Want to participate in a short research study? Help shape the future of investing tools and you could win a $250 gift card!
While some investors are already well versed in financial metrics (hat tip), this article is for those who would like to learn about Return On Equity (ROE) and why it is important. By way of learning-by-doing, we'll look at ROE to gain a better understanding of Northwest Natural Holding Company (NYSE:NWN).
Over the last twelve months Northwest Natural Holding has recorded a ROE of 8.7%. That means that for every $1 worth of shareholders' equity, it generated $0.087 in profit.
How Do I Calculate ROE?
The formula for return on equity is:
Return on Equity = Net Profit ÷ Shareholders' Equity
Or for Northwest Natural Holding:
8.7% = US$69m ÷ US$794m (Based on the trailing twelve months to March 2019.)
It's easy to understand the 'net profit' part of that equation, but 'shareholders' equity' requires further explanation. It is the capital paid in by shareholders, plus any retained earnings. Shareholders' equity can be calculated by subtracting the total liabilities of the company from the total assets of the company.
What Does ROE Mean?
ROE looks at the amount a company earns relative to the money it has kept within the business. The 'return' is the profit over the last twelve months. The higher the ROE, the more profit the company is making. So, as a general rule, a high ROE is a good thing. That means it can be interesting to compare the ROE of different companies.
Does Northwest Natural Holding Have A Good Return On Equity?
Arguably the easiest way to assess company's ROE is to compare it with the average in its industry. However, this method is only useful as a rough check, because companies do differ quite a bit within the same industry classification. If you look at the image below, you can see Northwest Natural Holding has a similar ROE to the average in the Gas Utilities industry classification (8.8%).
That isn't amazing, but it is respectable. ROE can give us a view about company quality, but many investors also look to other factors, such as whether there are insiders buying shares. If you like to buy stocks alongside management, then you might just love this free list of companies. (Hint: insiders have been buying them).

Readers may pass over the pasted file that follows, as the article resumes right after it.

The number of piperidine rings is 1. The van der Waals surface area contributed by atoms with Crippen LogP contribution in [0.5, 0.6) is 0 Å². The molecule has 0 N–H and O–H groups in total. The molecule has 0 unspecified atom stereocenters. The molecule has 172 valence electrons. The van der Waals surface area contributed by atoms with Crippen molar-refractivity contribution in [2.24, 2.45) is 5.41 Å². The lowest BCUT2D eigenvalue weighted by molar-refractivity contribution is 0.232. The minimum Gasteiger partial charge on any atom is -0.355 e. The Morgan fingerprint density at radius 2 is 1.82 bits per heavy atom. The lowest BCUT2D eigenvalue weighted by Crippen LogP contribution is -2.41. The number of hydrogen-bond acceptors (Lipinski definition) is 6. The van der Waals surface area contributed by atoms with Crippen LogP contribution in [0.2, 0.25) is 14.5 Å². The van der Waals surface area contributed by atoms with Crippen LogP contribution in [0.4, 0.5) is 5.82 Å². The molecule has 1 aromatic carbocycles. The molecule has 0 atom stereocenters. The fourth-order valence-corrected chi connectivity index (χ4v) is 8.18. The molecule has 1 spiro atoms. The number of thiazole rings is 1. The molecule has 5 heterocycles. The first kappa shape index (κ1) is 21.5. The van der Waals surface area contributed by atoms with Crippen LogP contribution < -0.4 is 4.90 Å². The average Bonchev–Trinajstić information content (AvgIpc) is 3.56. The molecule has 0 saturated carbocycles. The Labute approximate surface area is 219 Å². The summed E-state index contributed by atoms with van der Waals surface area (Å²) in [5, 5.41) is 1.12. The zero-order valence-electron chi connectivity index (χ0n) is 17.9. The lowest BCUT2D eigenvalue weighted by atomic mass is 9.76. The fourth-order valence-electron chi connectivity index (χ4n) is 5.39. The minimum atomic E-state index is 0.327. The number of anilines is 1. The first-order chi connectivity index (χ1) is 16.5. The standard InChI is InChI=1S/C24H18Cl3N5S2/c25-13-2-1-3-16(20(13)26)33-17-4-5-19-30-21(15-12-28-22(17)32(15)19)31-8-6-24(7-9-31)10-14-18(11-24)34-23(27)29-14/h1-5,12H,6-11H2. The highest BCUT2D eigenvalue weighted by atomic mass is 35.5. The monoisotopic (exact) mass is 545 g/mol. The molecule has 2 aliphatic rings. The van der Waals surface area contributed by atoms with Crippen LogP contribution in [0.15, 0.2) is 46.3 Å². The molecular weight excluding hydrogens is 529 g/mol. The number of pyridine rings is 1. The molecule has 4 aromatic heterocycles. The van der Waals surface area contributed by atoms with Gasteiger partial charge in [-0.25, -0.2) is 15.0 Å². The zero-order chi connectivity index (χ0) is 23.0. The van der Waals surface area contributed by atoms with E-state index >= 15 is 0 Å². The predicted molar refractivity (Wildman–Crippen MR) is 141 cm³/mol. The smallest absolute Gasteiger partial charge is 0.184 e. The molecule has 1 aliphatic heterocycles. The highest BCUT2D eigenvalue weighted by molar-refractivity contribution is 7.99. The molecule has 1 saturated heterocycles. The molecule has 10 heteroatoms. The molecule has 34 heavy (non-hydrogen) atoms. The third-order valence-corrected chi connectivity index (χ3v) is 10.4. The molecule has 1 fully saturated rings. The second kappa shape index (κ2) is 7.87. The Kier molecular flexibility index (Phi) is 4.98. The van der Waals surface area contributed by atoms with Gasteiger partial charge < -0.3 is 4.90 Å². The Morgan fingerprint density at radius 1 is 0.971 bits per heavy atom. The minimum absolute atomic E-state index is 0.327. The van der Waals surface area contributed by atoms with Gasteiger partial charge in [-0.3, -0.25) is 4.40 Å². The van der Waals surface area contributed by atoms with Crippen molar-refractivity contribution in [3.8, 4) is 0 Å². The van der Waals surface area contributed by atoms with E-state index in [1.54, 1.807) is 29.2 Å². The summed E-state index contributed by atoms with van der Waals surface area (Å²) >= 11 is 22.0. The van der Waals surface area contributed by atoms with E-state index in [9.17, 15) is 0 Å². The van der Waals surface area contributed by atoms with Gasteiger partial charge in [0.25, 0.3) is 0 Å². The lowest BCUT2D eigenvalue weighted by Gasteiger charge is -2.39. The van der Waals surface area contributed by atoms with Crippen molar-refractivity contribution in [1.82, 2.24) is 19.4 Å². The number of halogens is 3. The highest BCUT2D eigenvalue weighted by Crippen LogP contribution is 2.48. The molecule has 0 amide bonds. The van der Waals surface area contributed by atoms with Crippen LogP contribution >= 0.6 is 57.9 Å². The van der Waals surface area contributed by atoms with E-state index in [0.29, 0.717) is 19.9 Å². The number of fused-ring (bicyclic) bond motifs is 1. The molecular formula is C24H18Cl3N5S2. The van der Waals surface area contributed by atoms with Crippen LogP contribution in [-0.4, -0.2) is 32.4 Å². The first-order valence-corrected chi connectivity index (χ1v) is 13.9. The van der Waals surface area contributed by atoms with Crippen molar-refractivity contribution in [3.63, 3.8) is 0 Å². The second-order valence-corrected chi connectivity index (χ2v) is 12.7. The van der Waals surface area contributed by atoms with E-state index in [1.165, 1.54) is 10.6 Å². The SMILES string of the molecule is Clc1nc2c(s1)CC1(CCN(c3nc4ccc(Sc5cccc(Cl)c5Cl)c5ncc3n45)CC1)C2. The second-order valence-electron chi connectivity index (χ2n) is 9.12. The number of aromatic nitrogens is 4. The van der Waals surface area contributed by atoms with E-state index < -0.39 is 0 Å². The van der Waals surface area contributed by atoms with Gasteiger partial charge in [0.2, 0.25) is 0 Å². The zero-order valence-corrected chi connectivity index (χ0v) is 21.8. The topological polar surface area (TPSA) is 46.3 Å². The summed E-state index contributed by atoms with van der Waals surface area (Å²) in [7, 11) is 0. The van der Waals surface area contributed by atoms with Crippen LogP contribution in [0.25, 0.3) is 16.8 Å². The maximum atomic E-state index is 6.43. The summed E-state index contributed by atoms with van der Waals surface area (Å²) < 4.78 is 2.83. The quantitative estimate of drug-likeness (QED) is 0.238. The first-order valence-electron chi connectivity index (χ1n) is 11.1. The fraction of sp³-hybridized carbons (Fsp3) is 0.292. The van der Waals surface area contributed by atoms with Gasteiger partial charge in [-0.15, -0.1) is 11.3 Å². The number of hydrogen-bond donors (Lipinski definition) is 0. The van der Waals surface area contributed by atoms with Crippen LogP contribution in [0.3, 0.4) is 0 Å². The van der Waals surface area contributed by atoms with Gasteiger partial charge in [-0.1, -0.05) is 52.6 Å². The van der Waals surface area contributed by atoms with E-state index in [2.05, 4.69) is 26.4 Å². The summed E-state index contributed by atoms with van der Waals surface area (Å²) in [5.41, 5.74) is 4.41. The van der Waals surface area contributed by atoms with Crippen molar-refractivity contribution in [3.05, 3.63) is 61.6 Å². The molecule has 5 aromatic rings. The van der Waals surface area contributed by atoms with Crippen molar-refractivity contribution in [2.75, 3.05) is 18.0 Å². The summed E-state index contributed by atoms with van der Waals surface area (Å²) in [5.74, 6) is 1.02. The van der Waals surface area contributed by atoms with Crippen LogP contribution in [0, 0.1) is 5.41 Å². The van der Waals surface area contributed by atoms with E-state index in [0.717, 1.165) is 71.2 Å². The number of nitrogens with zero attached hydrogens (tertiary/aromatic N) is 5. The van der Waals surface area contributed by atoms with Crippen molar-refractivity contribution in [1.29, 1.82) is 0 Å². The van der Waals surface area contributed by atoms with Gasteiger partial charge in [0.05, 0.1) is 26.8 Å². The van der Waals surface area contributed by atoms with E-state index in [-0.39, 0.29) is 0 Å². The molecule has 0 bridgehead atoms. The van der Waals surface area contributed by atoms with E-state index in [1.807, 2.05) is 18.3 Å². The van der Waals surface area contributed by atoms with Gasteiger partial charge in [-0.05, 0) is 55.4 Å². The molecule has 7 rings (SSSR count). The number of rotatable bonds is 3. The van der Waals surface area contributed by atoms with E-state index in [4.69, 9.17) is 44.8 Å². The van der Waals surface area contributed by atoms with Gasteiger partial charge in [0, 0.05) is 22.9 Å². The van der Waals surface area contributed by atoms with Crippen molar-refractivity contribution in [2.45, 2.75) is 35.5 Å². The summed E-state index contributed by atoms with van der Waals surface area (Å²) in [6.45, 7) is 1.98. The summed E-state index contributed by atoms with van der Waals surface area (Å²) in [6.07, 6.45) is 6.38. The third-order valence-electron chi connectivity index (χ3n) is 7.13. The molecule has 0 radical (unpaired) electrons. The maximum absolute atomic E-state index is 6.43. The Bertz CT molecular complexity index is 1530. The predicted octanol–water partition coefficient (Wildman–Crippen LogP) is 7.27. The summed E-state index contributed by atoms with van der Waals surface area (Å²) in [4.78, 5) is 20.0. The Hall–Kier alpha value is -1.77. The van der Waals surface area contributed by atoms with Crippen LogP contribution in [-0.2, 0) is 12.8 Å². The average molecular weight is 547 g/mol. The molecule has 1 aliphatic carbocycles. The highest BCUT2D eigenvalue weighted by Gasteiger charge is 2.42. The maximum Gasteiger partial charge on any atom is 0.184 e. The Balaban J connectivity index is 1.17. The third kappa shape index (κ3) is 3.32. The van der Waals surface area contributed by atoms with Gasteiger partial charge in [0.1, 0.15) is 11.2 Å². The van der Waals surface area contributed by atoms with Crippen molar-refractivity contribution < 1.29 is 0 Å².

Why You Should Consider Debt When Looking At ROE
Virtually all companies need money to invest in the business, to grow profits. That cash can come from retained earnings, issuing new shares (equity), or debt. In the first and second cases, the ROE will reflect this use of cash for investment in the business. In the latter case, the debt required for growth will boost returns, but will not impact the shareholders' equity. Thus the use of debt can improve ROE, albeit along with extra risk in the case of stormy weather, metaphorically speaking.
Northwest Natural Holding's Debt And Its 8.7% ROE
Northwest Natural Holding does use a significant amount of debt to increase returns. It has a debt to equity ratio of 1.16. While the ROE isn't too bad, it would probably be a lot lower if the company was forced to reduce debt. Investors should think carefully about how a company might perform if it was unable to borrow so easily, because credit markets do change over time.
But It's Just One Metric
Return on equity is one way we can compare the business quality of different companies. A company that can achieve a high return on equity without debt could be considered a high quality business. If two companies have the same ROE, then I would generally prefer the one with less debt.
But ROE is just one piece of a bigger puzzle, since high quality businesses often trade on high multiples of earnings. Profit growth rates, versus the expectations reflected in the price of the stock, are a particularly important to consider. So I think it may be worth checking this free report on analyst forecasts for the company.
If you would prefer check out another company -- one with potentially superior financials -- then do not miss this free list of interesting companies, that have HIGH return on equity and low debt.
We aim to bring you long-term focused research analysis driven by fundamental data. Note that our analysis may not factor in the latest price-sensitive company announcements or qualitative material.
If you spot an error that warrants correction, please contact the editor at email@example.com. This article by Simply Wall St is general in nature. It does not constitute a recommendation to buy or sell any stock, and does not take account of your objectives, or your financial situation. Simply Wall St has no position in the stocks mentioned. Thank you for reading.